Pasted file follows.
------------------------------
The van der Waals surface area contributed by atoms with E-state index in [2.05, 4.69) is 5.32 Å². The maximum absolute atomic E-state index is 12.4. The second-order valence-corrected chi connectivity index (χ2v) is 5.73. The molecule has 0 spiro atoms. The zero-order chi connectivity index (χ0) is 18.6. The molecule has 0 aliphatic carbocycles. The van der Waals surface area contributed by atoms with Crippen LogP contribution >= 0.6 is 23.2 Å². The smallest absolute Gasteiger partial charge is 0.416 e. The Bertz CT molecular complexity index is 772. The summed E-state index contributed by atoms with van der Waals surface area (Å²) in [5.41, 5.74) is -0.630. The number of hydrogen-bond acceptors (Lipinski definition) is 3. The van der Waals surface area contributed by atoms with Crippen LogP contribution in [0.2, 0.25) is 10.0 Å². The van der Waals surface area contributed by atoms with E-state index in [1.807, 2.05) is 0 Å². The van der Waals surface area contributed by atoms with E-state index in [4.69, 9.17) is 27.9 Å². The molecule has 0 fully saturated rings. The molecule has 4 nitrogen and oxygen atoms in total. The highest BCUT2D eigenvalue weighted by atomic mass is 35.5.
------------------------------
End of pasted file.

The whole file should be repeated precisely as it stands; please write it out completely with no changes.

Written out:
The van der Waals surface area contributed by atoms with E-state index in [2.05, 4.69) is 5.32 Å². The maximum absolute atomic E-state index is 12.4. The second-order valence-corrected chi connectivity index (χ2v) is 5.73. The molecule has 0 spiro atoms. The zero-order chi connectivity index (χ0) is 18.6. The molecule has 0 aliphatic carbocycles. The van der Waals surface area contributed by atoms with Crippen LogP contribution >= 0.6 is 23.2 Å². The smallest absolute Gasteiger partial charge is 0.416 e. The Bertz CT molecular complexity index is 772. The summed E-state index contributed by atoms with van der Waals surface area (Å²) in [5.41, 5.74) is -0.630. The number of hydrogen-bond acceptors (Lipinski definition) is 3. The van der Waals surface area contributed by atoms with Crippen LogP contribution in [0.2, 0.25) is 10.0 Å². The van der Waals surface area contributed by atoms with E-state index in [1.807, 2.05) is 0 Å². The van der Waals surface area contributed by atoms with E-state index in [4.69, 9.17) is 27.9 Å². The molecule has 0 fully saturated rings. The molecule has 4 nitrogen and oxygen atoms in total. The highest BCUT2D eigenvalue weighted by atomic mass is 35.5.